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More trees, less cars: cities pledge cleaner air

ARCHIVE PHOTO: A vehicle passes a sign for the Low Emissions Zone at Coulsdon in London February 3, 2008. REUTERS/Luke MacGregor

Dozens of mayors of cities from every continent pledge cleaner air in a bid to improve urban health and tackle climate change

By Umberto Bacchi

COPENHAGEN - From penalising cars to planting trees, dozens of mayors from every continent pledged cleaner air on Friday in a bid to improve urban health and tackle climate change.

More than 90% of people breathe dirty air, causing death and disease, according to the World Health Organization (WHO).

"This dirty air kills 7 million people a year, largely in cities, and contributes to the global climate emergency," United Nations Secretary-General Antonio Guterres told the C40 summit of world mayors in Copenhagen.

Leaders of more than 90 cities representing more than 700 million people and a quarter of the global economy met in the Danish capital this week to push climate action.

As activists from Swedish teenager Greta Thunberg to the "Extinction Rebellion" protest movement take an increasingly visible stand on climate change, officialdom is catching up.

Among the mayoral initiatives are incentives to 'do good' - cheap bus fares - and penalties for doing harm - such as spewing excess emissions - as cities test tactics to coax change.

From Los Angeles to Tokyo, 35 cities committed on Friday to meet WHO minimum air quality levels by 2030 - something they said could save 40,000 lives a year - and report on progress.

"Toxic air pollution is a global crisis, and as mayors, it is our fundamental responsibility to protect the public from this invisible killer," said Mayor of London Sadiq Khan.

The mayors met in the Danish capital- a Viking village turned city of wind turbines - days after climate-change protesters took to the streets from Austria to New Zealand pledging two weeks of peaceful civil disobedience.

Delegates at the summit opening were met on Wednesday by demonstrators from local group Klima Aktion DK, armed with fake binoculars made from toilet rolls.

"Our message to the C40 Mayors is: The people are watching you! We want to see action!" the group wrote on Facebook.

LONDON TO LISBON

More than 2 million people live in areas of London that have illegally high levels of air toxins, according to official data.

To change that, the city this year introduced the world's first Ultra Low Emission Zone, requiring all vehicles to meet strict standards or pay a fee to enter the centre, Khan said.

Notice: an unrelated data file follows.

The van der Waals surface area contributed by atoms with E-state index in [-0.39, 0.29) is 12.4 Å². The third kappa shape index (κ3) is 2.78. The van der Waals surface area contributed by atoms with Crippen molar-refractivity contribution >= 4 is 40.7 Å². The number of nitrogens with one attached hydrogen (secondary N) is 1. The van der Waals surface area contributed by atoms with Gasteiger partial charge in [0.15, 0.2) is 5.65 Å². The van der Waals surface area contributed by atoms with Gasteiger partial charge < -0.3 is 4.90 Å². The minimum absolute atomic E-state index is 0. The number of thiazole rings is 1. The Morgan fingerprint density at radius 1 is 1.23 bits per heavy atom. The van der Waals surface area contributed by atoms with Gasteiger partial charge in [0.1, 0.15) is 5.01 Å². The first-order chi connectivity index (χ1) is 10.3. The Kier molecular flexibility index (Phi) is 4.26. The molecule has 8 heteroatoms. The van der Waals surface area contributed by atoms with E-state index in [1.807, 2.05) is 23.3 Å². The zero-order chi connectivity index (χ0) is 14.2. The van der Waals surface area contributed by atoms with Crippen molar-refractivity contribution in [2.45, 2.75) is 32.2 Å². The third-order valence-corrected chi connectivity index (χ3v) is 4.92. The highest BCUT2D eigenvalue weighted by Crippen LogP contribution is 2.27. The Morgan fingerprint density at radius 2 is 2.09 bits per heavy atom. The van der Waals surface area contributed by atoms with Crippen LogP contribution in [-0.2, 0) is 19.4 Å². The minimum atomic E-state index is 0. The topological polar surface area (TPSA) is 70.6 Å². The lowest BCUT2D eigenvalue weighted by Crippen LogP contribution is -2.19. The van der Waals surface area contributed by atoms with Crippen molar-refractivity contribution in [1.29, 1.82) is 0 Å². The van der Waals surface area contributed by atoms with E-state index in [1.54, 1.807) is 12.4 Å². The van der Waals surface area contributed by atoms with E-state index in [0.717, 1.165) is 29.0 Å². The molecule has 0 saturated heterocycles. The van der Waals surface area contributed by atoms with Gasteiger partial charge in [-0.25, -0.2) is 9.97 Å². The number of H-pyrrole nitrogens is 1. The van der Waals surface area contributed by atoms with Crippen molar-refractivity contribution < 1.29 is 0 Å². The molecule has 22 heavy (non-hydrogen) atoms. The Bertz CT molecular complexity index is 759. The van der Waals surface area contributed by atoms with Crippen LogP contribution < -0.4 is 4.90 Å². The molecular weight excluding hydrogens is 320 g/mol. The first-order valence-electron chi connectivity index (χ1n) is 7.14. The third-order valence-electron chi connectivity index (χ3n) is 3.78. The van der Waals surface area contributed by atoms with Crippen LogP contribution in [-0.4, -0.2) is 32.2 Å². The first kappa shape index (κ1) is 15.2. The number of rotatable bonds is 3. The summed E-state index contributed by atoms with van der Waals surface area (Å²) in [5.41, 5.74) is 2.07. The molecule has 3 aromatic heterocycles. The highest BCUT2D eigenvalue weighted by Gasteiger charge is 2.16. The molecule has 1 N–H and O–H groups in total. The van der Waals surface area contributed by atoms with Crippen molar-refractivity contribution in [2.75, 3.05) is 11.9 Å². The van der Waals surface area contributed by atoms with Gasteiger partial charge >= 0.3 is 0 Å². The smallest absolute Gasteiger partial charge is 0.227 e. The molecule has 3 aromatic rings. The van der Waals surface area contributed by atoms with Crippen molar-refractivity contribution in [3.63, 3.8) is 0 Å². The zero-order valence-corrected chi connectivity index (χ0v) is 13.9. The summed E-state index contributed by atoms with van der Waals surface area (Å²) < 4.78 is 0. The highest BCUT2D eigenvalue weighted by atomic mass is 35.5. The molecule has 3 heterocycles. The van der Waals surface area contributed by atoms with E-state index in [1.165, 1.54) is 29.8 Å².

Others offered carrots instead of sticks.

The mayor of Lisbon, Fernando Medina, said the Portuguese capital launched a discounted single fare ticket in April that had already resulted in a 30% increase in public transport use.

It has also increased green spaces, he said, with the equivalent of some 200 football pitches newly planted.

Milan's Mayor Giuseppe Sala said the Italian city was implementing a large low-emission zone and planned to completely switch its bus fleet to electric within seven years.

"Politically it is not easy to tell people they can't use their car but at this moment it is necessary," Sala told the Thomson Reuters Foundation on the sidelines of the conference.

Paris Mayor Anne Hidalgo said the city was installing sensors - including in schools and on buses - to measure pollution levels and planned to ban all diesel vehicles from Paris by 2024 and all fuel cars by 2040.

"The era of toxic emissions that poison the air we all breathe is coming to an end," she said.

Cities are vital to limit global warming as they account for about three-quarters of carbon emissions and consume more than two-thirds of global energy, according to the United Nations.

Known technologies such as electric buses could deliver more than half the cuts needed to keep global temperature rises below 2 degrees Celsius (3.6 degrees Fahrenheit), the U.N. says.

Los Angeles Mayor Eric Garcetti said he had experienced first hand the consequences of toxic air, having grown up in a home located between two freeways in California.

"Because of the emissions that were there, we had a cancer cluster on our street. My mother, my father and my sister have all had cancer, (and) luckily survived it," he said.

"Our residents deserve to know that future generations will inherit a liveable planet - and that our air, water, and natural resources will be protected and preserved," he added. 

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